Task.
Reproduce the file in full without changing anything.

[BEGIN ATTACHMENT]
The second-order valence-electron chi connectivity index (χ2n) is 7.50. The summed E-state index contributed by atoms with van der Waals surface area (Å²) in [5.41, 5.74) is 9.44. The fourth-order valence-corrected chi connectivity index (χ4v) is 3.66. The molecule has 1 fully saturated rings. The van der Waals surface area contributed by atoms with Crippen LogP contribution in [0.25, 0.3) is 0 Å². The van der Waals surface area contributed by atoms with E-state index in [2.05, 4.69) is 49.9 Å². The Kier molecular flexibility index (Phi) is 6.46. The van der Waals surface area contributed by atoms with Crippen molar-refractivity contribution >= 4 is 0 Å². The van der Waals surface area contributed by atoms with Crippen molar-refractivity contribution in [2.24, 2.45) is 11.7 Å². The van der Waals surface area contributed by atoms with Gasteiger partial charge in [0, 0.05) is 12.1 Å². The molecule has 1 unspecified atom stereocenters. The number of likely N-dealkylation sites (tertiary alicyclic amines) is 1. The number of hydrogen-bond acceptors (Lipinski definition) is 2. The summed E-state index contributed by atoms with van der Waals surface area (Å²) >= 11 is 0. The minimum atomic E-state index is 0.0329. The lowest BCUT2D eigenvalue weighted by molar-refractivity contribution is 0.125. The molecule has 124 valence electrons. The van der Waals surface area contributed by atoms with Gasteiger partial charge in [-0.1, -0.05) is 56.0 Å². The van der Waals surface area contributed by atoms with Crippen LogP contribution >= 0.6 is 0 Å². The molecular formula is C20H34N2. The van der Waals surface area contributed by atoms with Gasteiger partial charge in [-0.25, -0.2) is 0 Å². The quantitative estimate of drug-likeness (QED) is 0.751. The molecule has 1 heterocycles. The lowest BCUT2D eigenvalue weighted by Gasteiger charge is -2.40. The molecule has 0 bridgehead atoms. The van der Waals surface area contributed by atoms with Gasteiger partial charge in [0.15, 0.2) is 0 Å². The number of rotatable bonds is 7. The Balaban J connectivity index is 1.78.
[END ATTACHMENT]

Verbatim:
The second-order valence-electron chi connectivity index (χ2n) is 7.50. The summed E-state index contributed by atoms with van der Waals surface area (Å²) in [5.41, 5.74) is 9.44. The fourth-order valence-corrected chi connectivity index (χ4v) is 3.66. The molecule has 1 fully saturated rings. The van der Waals surface area contributed by atoms with Crippen LogP contribution in [0.25, 0.3) is 0 Å². The van der Waals surface area contributed by atoms with E-state index in [2.05, 4.69) is 49.9 Å². The Kier molecular flexibility index (Phi) is 6.46. The van der Waals surface area contributed by atoms with Crippen molar-refractivity contribution >= 4 is 0 Å². The van der Waals surface area contributed by atoms with Crippen molar-refractivity contribution in [2.24, 2.45) is 11.7 Å². The van der Waals surface area contributed by atoms with Gasteiger partial charge in [0, 0.05) is 12.1 Å². The molecule has 1 unspecified atom stereocenters. The number of likely N-dealkylation sites (tertiary alicyclic amines) is 1. The number of hydrogen-bond acceptors (Lipinski definition) is 2. The summed E-state index contributed by atoms with van der Waals surface area (Å²) >= 11 is 0. The minimum atomic E-state index is 0.0329. The lowest BCUT2D eigenvalue weighted by molar-refractivity contribution is 0.125. The molecule has 124 valence electrons. The van der Waals surface area contributed by atoms with Gasteiger partial charge in [-0.1, -0.05) is 56.0 Å². The van der Waals surface area contributed by atoms with Crippen LogP contribution >= 0.6 is 0 Å². The molecular formula is C20H34N2. The van der Waals surface area contributed by atoms with Gasteiger partial charge in [-0.25, -0.2) is 0 Å². The quantitative estimate of drug-likeness (QED) is 0.751. The molecule has 1 heterocycles. The lowest BCUT2D eigenvalue weighted by Gasteiger charge is -2.40. The molecule has 0 bridgehead atoms. The van der Waals surface area contributed by atoms with Gasteiger partial charge in [0.15, 0.2) is 0 Å². The number of rotatable bonds is 7. The Balaban J connectivity index is 1.78.